Guide to the variation of child financial provision
In the event of parties separating and leaving the majority of the responsibility of childcare with one parent, the other parent is required to make regular financial provision towards the maintenance of the children. As we have set out in our guide to child financial provision it is possible for the resident parent to apply for an additional amount over and above the amount as assessed by the Child Support Agency or Child Maintenance Service where the non-resident parent is a high earner. Additional amounts of child maintenance can also be agreed as part of the financial arrangements upon divorce or civil partnership dissolution. However, where the non-resident parent’s financial circumstances change, or the needs of the children significantly increase following the grant of an order, it is possible for either party to apply for an upward or downward variation of child maintenance through the courts.
Financial orders that can be varied in this area include:
a) Child maintenance orders over and above the standard CSA calculations. These orders are known as “top up” orders and can be varied by either party on an upward or downward basis where the relevant party believes that they have adequate grounds to justify a variation;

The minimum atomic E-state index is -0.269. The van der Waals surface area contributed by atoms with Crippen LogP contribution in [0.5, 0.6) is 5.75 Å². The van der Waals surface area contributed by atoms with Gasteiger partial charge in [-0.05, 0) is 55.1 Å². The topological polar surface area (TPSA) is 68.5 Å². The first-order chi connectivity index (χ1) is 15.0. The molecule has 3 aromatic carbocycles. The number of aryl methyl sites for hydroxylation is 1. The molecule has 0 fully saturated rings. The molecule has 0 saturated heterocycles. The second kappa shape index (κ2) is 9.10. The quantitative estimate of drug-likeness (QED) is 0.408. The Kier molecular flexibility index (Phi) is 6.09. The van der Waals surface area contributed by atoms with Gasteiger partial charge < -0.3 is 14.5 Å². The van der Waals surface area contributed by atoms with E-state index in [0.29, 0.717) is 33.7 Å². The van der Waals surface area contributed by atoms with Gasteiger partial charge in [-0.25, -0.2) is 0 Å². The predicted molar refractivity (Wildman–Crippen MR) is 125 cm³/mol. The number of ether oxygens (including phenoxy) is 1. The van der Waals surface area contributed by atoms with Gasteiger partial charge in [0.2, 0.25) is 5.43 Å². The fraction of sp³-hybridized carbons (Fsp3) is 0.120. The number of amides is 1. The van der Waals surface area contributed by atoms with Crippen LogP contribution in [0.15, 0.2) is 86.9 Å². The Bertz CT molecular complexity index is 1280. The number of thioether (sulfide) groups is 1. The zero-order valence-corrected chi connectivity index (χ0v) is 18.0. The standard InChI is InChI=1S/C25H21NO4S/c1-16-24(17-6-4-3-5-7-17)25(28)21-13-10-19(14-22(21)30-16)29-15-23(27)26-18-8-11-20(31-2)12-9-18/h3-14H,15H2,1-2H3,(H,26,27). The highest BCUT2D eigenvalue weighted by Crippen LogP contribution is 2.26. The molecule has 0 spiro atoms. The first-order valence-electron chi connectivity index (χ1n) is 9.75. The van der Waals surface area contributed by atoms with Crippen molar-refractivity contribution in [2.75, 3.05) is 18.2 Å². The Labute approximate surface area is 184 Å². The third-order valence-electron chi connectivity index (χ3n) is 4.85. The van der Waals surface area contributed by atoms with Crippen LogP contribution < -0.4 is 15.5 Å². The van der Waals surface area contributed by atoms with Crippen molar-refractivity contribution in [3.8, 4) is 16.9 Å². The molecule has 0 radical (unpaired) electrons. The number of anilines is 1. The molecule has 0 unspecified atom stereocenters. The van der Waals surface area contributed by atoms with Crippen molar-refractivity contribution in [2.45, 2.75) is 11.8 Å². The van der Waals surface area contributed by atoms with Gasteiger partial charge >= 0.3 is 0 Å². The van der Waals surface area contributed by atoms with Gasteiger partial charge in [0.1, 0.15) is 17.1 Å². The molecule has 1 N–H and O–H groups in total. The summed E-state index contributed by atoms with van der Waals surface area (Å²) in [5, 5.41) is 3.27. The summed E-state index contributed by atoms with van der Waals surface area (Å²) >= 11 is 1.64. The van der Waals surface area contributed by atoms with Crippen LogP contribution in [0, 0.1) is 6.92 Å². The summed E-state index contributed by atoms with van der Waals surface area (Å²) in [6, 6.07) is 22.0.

b) School fees order for the payment of private school fees or tertiary education, which may be varied on the basis that the paying party is no longer able to afford the costs or that the resident parent needs the payments to be increased; and
c) Payments of lump sums for the benefit of children that are payable by instalments. The court has the power to vary the number and amount of instalments of a lump sum payment but will only vary the overall sum in very exceptional cases.
Financial orders that cannot be varied include:
a) Lump sum orders not payable by instalments; and
b) Transfer of property orders, as these are capital orders that for the sake of certainty within financial settlements cannot be varied.
When facing an application for variation of a financial order, the court will consider all of the circumstances of the case that will include the needs of each party and primarily the welfare of any children. Whilst the court’s first approach will be to maintain the balance achieved by the original order, it is essential to have proper and specialised legal advice at this crucial stage in legal proceedings to ensure that a satisfactory final order is made.
If you are interested in discussing the variation of child financial provision please see How Vardags can help with the variation of child financial provision.